But sometimes you play with a guy you know really well, and if you're not playing well, he understand that is and helps you play a little better. It's not a pressure thing, it's a comfort thing. In the Ryder Cup, I think everyone is nervous, in the Presidents Cup, it's not quite as nerve wracking yet, but it's a different feeling when you get out there, especially in alternate shot. That's a very difficult thing to do. Because I can surely drive it in the rough most of the day, and you'd better know how to play out of rough and I'm probably better out of the rough than the fairway. So if I'm playing with a shorter straighter hitter, this wouldn't go well. So all of that is a pretty easy thing to do.

Q. You have a lot of experience playing Ryder Cup and Presidents Cup matches, is it a goal of yours to some day be captain?

FRED COUPLES: I actually gave it a little push last year to be the Ryder Cup Captain. Yeah, I think it's a goal that any older player that's been in these things it's a lot of fun. It's a lot of fun to participate and it's just as much fun to be the captain. To be on these teams, it's a remarkable week. I think for me, to be on it, again, the Presidents Cup, and to be around a lot of guys I really know well, and some of them I don't, I enjoy that.

I like to sit and look to see what guys are doing. I know Chris DiMarco is phenomenal at these things. I know Tiger Woods totally enjoys them. He's had tough luck in a lot of these things, but a lot of that you have to look at it, it's very tough to play with Tiger, whether it's the Deutsche Bank or the U.S. Open; it's extremely tough to be his partner because you want to do so well. I did play with him in Australia and the first day we beat Ernie Els and Vijay, like 6 & 5, and we had a ball. The second day, literally, I don't think he played his best, but he doesn't need to play his best. I really killed him around the greens. I missed a few putts and we ended up losing on the last hole when I think Craig Parry chipped in from 70 feet. If I can just hang in there and play to a certain level, and if I have him as a partner, I think we'll do fine. But it will be mostly on the other guy's body when you're playing with someone like that. I look forward to that and I hope I at least get to play with him a day or two.

The captain part of it tends to go in the same routing where you get to see these guys and what they are like. Some day I believe I will be a captain in one of these things knowing that Chris DiMarco is extremely feisty and you want to put him with another feisty guy. So all of this stuff, it's a very entertaining week to say the least.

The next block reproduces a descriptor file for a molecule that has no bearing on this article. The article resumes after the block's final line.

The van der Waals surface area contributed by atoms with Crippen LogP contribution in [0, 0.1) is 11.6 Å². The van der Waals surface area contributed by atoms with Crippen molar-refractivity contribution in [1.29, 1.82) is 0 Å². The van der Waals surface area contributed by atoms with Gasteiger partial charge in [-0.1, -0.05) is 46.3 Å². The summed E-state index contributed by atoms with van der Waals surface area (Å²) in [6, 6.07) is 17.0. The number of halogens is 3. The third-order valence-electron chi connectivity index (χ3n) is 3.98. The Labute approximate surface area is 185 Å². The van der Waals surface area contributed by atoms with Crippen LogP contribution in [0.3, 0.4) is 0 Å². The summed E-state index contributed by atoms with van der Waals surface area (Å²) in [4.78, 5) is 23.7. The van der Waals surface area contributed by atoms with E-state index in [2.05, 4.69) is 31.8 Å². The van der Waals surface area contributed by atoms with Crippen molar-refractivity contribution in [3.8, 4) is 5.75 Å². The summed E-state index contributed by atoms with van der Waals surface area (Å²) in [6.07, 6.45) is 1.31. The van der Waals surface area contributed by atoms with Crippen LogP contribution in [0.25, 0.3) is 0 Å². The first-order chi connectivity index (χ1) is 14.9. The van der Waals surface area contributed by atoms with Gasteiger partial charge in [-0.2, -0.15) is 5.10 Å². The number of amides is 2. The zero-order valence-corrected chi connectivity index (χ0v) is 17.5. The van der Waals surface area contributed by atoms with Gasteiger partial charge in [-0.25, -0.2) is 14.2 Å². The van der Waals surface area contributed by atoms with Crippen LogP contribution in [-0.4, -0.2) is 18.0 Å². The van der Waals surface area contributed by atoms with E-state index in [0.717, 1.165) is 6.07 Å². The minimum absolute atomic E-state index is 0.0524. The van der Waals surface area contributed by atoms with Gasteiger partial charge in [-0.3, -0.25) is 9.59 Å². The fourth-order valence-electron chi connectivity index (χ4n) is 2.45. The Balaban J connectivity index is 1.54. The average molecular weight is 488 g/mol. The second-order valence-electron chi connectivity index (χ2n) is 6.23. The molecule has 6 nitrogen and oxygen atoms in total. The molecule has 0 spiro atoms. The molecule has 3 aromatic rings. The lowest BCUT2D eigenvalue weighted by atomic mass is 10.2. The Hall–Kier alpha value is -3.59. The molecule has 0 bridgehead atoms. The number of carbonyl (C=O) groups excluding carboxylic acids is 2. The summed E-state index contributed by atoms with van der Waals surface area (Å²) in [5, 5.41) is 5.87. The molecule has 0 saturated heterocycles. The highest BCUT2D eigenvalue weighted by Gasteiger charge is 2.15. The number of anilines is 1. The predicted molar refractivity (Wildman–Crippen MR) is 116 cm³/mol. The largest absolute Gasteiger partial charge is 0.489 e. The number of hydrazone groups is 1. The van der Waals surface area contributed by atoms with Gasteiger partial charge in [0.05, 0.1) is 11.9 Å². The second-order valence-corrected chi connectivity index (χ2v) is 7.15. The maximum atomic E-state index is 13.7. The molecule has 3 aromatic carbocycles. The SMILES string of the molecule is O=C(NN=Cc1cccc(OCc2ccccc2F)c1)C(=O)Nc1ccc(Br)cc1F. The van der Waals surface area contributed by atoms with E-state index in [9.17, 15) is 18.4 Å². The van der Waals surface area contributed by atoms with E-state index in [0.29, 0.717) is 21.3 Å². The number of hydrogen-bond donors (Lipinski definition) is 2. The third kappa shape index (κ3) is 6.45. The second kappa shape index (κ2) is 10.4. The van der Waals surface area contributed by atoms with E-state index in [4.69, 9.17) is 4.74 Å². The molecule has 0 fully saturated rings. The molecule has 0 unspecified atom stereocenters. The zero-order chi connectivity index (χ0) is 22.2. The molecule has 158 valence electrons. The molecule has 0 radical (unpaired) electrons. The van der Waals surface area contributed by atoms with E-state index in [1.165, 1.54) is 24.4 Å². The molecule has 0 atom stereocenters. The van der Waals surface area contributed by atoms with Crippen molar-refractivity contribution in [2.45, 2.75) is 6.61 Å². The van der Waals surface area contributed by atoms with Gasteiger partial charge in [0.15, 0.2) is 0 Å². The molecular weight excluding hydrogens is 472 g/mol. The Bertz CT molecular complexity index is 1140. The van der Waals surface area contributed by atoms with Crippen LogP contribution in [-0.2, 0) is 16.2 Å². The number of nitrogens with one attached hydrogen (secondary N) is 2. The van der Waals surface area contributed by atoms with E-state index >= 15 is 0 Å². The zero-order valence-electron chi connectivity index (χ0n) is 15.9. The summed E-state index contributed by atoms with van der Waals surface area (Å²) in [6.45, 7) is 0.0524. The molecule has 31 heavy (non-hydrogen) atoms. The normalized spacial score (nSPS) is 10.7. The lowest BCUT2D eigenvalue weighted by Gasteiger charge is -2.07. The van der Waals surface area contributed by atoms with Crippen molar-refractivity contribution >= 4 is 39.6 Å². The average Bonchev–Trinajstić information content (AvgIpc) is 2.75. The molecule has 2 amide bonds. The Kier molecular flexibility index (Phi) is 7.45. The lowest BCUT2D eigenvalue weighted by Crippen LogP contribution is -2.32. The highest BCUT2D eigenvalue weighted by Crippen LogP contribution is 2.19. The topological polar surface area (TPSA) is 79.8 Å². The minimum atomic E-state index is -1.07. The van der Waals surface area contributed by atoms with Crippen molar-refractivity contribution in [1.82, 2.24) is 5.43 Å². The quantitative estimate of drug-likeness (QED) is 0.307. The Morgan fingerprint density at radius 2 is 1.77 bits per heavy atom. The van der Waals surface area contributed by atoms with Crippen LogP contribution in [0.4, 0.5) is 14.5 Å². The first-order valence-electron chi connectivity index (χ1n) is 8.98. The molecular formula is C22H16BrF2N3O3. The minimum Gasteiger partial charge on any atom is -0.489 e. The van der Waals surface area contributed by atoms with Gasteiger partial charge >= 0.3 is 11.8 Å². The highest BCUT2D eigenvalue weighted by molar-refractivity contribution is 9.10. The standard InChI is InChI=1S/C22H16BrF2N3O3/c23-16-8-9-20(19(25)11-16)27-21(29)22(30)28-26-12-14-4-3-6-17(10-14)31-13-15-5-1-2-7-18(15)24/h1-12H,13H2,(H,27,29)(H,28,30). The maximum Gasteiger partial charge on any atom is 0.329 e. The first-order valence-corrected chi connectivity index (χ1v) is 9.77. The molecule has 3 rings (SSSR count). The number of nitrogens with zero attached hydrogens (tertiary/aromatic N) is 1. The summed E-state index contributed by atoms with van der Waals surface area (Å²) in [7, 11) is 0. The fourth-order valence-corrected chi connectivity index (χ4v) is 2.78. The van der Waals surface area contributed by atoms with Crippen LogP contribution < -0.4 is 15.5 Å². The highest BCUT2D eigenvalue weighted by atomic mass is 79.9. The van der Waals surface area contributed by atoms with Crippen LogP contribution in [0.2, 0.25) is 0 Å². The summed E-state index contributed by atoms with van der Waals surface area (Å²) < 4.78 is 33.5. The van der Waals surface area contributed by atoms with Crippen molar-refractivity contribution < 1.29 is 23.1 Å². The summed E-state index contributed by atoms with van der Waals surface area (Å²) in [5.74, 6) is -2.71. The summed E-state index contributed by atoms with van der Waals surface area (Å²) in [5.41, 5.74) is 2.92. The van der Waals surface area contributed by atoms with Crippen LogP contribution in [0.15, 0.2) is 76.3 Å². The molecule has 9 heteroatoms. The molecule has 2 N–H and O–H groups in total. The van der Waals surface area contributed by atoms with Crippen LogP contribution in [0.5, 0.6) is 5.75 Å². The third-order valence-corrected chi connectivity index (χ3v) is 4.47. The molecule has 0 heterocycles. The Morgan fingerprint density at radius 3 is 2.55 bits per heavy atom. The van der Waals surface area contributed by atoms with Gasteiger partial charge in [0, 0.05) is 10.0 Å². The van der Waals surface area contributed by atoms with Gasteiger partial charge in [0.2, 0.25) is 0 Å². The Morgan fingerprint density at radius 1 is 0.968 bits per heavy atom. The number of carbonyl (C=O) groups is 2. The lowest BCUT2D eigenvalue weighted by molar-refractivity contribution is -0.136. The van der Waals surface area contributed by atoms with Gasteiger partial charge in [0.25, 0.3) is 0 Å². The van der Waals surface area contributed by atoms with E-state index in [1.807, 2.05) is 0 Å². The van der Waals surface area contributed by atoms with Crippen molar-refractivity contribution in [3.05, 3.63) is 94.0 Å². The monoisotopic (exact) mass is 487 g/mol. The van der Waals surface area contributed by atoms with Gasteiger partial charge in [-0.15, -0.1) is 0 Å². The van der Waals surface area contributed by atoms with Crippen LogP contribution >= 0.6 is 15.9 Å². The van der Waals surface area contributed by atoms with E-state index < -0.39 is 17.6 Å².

The main thing, we all want to play well and we all want to do well, but we know all of those guys. They play our tour. It's a little different than the Ryder Cup. It's not as cutthroat or when things are said, they are usually fairly polite. And not that they aren't with the Ryder Cup. It's just when you hear from someone you don't know, it kind of is a little different feel, and very rarely does anything ever bother anybody in reality. I don't know if it's worn on too many guys, usually it's a smart little comment, but it becomes a bigger deal at the Ryder Cup.

Q. If you have a chance to play with Tiger in the better ball, do you know what his record in the Presidents Cup is?

FRED COUPLES: I have no idea. I really don't.

Q. 0 6.

FRED COUPLES: Better ball? That's best ball, that's when you use his seven or eight birdies every round? That's pretty surprising, but again, I've watched a lot of it, and I think he's ready to change all that. That's just I mean it's all shocking to me but again you have to go the Ryder Cup, the Presidents Cup I will say this and I've said a lot of times, when you're out there playing, sometimes you'll win a match, I know you can be 4 under par in best ball and everyone is saying, oh, my God, and then someone will lose the match and will be 9 under with two eagles. So a lot of time when you win or lose, it's just the way the ball goes. I'm quite positive that from what I've seen, a lot of times I've played with Tiger twice on TOUR when it really mattered and I played three or four other times; it's extremely difficult, not as much when you start doing it a lot. But if you get a guy that makes the team and you throw him in there and you put him in there as a partner, I guarantee he's not going to perform to his ability because it's just such a tough thing to handle.

I have really never been one, I get disappointed, I get dejected, but when you have a partner, you play as hard as you can, you go down as a partner, if you miss a 4 footer, it looks like you're the one who missed it, but it's not the end of the world/ and for him to be 0 6 for me is very surprising that he has not won a match. It's not easy. He could go 4 1 this year, 5 0; it wouldn't surprise me.

Q. (Inaudible.)

FRED COUPLES: That it was difficult? No. Because I try and I think the worst thing that happens to people is when you start patting them on the back to "play better" or "that's okay." I am not not my own game. I can walk down the fairways and I'm pretty good at changing the subject, like: "Hey, that's all right you missed that putt, we'll get them in the next one, how about the Atlanta Braves," and how about this and that, and that's what you do in every day life. If I'm playing the Deutsche Bank and I'm on the 69th hole and I'm playing with someone and he misses a putt, you know, you're going to leave him alone, and you should leave him alone if he's your partner in the Presidents Cup. I don't think too many people will be intimidated playing with myself, but maybe ten years ago, eight years ago maybe but not as a partner, no.

Q. Inaudible?

FRED COUPLES: Well, that was the fact that he had such a great short game, there's no doubt. If I have hit the ball a mile down there and he wedged it on the green, my short game was much better then. But basically, if you look back, most of the stuff we did is when I hit a ball on the green and he would make putts or hole chips.